Although Chris Hipkiss has often been identified as a male artist creating alone, the name in fact refers to two artists working in close collaboration: Alpha and Chris Mason. Together, they have created both large-scale works that feel like filmic treatises and smaller images, such as this one, which are like previews for a psychological thriller.
With their horizontal format, monumental scale, and depictions of strange beings, the larger pieces have been compared to watercolors by Henry Darger and drawings by Paul Noble. Like the work of Darger and Noble, Hipkiss’s enigmatic tableaux may produce uncanny sensations of both recognition and alienation. The architectural structures can appear biomorphic or industrial in character, while the human figures—who Chris describes as alter-egos—are not recognizably from any time or place. The futuristic quality of these drawings is further enhanced by the barcode used as the duo’s signature, as well as by the particular use of language. Hipkiss’s mysterious, poetic titles are often executed in an irreverent manner and are as chimeric as the figures and fragments that populate the landscapes themselves.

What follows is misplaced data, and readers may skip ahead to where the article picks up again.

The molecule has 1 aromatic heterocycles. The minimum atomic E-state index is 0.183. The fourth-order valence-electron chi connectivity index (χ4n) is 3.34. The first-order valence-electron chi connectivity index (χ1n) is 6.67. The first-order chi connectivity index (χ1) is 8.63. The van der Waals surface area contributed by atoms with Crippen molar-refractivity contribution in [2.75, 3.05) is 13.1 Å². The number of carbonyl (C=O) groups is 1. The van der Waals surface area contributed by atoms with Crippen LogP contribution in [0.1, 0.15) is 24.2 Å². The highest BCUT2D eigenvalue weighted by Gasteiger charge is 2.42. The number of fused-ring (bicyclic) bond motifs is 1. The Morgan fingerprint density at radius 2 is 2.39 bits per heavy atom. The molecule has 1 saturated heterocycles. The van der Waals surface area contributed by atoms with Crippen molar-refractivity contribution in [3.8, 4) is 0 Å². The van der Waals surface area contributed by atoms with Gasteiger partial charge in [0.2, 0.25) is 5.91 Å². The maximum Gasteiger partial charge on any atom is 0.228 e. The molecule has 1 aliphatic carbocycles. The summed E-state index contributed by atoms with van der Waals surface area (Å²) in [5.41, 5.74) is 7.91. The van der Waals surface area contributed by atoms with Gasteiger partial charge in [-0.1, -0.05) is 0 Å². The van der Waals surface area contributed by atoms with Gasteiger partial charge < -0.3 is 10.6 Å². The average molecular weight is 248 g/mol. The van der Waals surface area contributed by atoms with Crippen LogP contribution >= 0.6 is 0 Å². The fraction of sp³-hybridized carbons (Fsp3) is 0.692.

The drawings are rendered in pencil and sometimes a silver-ink underlay for detail and highlighting, and there is lushness to Chris’s pencil line. The artists have been working on small drawings over the last several years, creating them in a studio that doubles as the couple’s sitting room. Chris has been known to spend days drawing the more taxing components of these intricate pictures, while Alpha provides integral compositional and thematic direction. Despite the overall otherworldly character of Hipkiss’s scenery, elements of it have been inspired by memories of Alpha’s hometown of Doddington, England, as well as Chris’s childhood near the Thames. Today the Masons live amid the inspiring landscapes of another region: the South of France.
By Katherine Jentleson and Valérie Rousseau, 2014